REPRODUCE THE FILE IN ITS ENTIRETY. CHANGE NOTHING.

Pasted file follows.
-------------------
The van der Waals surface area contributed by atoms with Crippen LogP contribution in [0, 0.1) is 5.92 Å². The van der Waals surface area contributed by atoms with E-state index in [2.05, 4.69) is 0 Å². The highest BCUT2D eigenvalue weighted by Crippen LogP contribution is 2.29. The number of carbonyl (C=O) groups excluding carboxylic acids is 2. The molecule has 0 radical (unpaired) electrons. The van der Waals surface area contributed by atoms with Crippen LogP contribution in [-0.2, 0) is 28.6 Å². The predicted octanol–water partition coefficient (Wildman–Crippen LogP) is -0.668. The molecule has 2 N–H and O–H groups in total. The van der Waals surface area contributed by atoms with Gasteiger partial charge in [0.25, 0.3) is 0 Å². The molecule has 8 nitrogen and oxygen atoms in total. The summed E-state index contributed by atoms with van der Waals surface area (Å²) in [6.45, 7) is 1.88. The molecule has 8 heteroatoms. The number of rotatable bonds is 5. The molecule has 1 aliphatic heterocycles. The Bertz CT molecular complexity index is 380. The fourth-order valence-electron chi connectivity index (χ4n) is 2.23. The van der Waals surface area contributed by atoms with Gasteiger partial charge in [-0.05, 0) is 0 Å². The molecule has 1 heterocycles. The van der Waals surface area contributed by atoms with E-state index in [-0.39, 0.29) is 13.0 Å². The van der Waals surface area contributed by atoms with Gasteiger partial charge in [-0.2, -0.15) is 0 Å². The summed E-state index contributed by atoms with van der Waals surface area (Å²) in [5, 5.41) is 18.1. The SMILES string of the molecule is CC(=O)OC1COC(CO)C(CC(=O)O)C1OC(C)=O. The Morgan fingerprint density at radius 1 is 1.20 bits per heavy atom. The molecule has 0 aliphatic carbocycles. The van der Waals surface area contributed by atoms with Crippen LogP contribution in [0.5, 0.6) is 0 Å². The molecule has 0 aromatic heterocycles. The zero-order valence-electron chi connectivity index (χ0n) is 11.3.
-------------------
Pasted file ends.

The van der Waals surface area contributed by atoms with Crippen LogP contribution in [0, 0.1) is 5.92 Å². The van der Waals surface area contributed by atoms with E-state index in [2.05, 4.69) is 0 Å². The highest BCUT2D eigenvalue weighted by Crippen LogP contribution is 2.29. The number of carbonyl (C=O) groups excluding carboxylic acids is 2. The molecule has 0 radical (unpaired) electrons. The van der Waals surface area contributed by atoms with Crippen LogP contribution in [-0.2, 0) is 28.6 Å². The predicted octanol–water partition coefficient (Wildman–Crippen LogP) is -0.668. The molecule has 2 N–H and O–H groups in total. The van der Waals surface area contributed by atoms with Gasteiger partial charge in [0.25, 0.3) is 0 Å². The molecule has 8 nitrogen and oxygen atoms in total. The summed E-state index contributed by atoms with van der Waals surface area (Å²) in [6.45, 7) is 1.88. The molecule has 8 heteroatoms. The number of rotatable bonds is 5. The molecule has 1 aliphatic heterocycles. The Bertz CT molecular complexity index is 380. The fourth-order valence-electron chi connectivity index (χ4n) is 2.23. The van der Waals surface area contributed by atoms with Gasteiger partial charge in [-0.05, 0) is 0 Å². The molecule has 1 heterocycles. The van der Waals surface area contributed by atoms with E-state index in [-0.39, 0.29) is 13.0 Å². The van der Waals surface area contributed by atoms with Gasteiger partial charge in [-0.2, -0.15) is 0 Å². The summed E-state index contributed by atoms with van der Waals surface area (Å²) in [5, 5.41) is 18.1. The SMILES string of the molecule is CC(=O)OC1COC(CO)C(CC(=O)O)C1OC(C)=O. The Morgan fingerprint density at radius 1 is 1.20 bits per heavy atom. The molecule has 0 aliphatic carbocycles. The van der Waals surface area contributed by atoms with Crippen LogP contribution in [0.5, 0.6) is 0 Å². The molecule has 0 aromatic heterocycles. The zero-order valence-electron chi connectivity index (χ0n) is 11.3.